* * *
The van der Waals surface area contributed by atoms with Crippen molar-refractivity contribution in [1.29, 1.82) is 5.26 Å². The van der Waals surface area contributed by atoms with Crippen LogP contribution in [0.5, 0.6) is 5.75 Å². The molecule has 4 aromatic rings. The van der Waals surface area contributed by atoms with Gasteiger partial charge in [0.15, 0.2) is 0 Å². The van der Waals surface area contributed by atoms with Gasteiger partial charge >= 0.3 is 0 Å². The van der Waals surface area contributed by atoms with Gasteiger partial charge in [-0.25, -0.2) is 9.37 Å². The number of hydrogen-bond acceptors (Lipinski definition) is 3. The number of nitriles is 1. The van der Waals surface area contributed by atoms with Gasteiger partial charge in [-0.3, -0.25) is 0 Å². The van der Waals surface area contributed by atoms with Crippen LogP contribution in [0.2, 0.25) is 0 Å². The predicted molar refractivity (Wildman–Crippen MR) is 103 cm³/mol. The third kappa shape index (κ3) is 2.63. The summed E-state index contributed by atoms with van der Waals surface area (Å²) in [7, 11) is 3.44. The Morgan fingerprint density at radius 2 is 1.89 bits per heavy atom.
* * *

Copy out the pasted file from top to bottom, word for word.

The van der Waals surface area contributed by atoms with Crippen molar-refractivity contribution in [1.29, 1.82) is 5.26 Å². The van der Waals surface area contributed by atoms with Crippen LogP contribution in [0.5, 0.6) is 5.75 Å². The molecule has 4 aromatic rings. The van der Waals surface area contributed by atoms with Gasteiger partial charge in [0.15, 0.2) is 0 Å². The van der Waals surface area contributed by atoms with Gasteiger partial charge >= 0.3 is 0 Å². The van der Waals surface area contributed by atoms with Gasteiger partial charge in [-0.25, -0.2) is 9.37 Å². The number of hydrogen-bond acceptors (Lipinski definition) is 3. The number of nitriles is 1. The van der Waals surface area contributed by atoms with Gasteiger partial charge in [-0.3, -0.25) is 0 Å². The van der Waals surface area contributed by atoms with Crippen LogP contribution in [0.2, 0.25) is 0 Å². The predicted molar refractivity (Wildman–Crippen MR) is 103 cm³/mol. The third kappa shape index (κ3) is 2.63. The summed E-state index contributed by atoms with van der Waals surface area (Å²) in [7, 11) is 3.44. The Morgan fingerprint density at radius 2 is 1.89 bits per heavy atom.